Eighteen contracted books is a huge accomplishment (and hard work). Congratulations on that! Do you feel, at this point in your career, that you still benefit from critique group? (Are you still in one?)
    And how do you edit? Are you a power through the story, then edit the whole? Or are you a more chapter by chapter, write and edit kind of gal? Is there any particular book you'd recommend (on the writing craft or on editing), one that helped you the most in your journey to publication?
    For the record, I find you quite inspiring as an author. I cannot wait to hang with you in the real world this weekend!
    Thanks again for stopping by our cafe!

  2. Hi Robin,
    Your series sound intriguing. Do you find it difficult at all to be working in two 'areas' at once? Do you work on more than one book at a time?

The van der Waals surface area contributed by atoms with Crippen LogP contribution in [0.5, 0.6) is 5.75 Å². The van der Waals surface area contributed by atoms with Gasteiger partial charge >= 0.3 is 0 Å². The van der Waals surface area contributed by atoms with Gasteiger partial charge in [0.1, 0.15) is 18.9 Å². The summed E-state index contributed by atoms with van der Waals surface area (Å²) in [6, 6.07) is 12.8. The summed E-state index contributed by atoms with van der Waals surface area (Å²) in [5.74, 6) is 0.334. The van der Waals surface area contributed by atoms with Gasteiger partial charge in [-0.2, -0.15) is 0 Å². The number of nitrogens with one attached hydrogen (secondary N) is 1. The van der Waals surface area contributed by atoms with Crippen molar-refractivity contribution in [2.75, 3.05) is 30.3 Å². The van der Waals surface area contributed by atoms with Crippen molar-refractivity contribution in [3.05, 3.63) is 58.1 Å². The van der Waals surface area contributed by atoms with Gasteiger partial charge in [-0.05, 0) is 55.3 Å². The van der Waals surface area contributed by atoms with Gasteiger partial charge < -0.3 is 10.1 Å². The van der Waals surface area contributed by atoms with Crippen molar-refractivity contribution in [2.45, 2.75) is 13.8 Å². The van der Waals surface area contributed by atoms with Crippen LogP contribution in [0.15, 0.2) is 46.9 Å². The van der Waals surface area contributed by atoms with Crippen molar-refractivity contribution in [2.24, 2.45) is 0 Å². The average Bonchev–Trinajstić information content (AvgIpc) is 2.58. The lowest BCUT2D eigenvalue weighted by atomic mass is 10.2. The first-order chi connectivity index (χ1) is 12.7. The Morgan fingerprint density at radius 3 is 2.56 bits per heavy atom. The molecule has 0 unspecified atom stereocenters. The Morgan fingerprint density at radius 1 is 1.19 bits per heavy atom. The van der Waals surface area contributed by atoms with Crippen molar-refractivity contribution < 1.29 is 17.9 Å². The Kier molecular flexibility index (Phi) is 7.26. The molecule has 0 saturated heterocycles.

I, too, would be interested in learning more about that online game/character building activity. Sounds quite helpful.

    The Grand Junction workshop should be really great.

  3. Ok, first, the online game is City of Heroes. Caveat, you buy the game and there IS a monthly fee of 14.99, so it's an ongoing expense...however I noticed that my ebay shopping went WAY down...just goes to show you where I was at. You can get trial memberships, I believe, but, like I said, I use it quite a bit and have been known to send characters to my editors...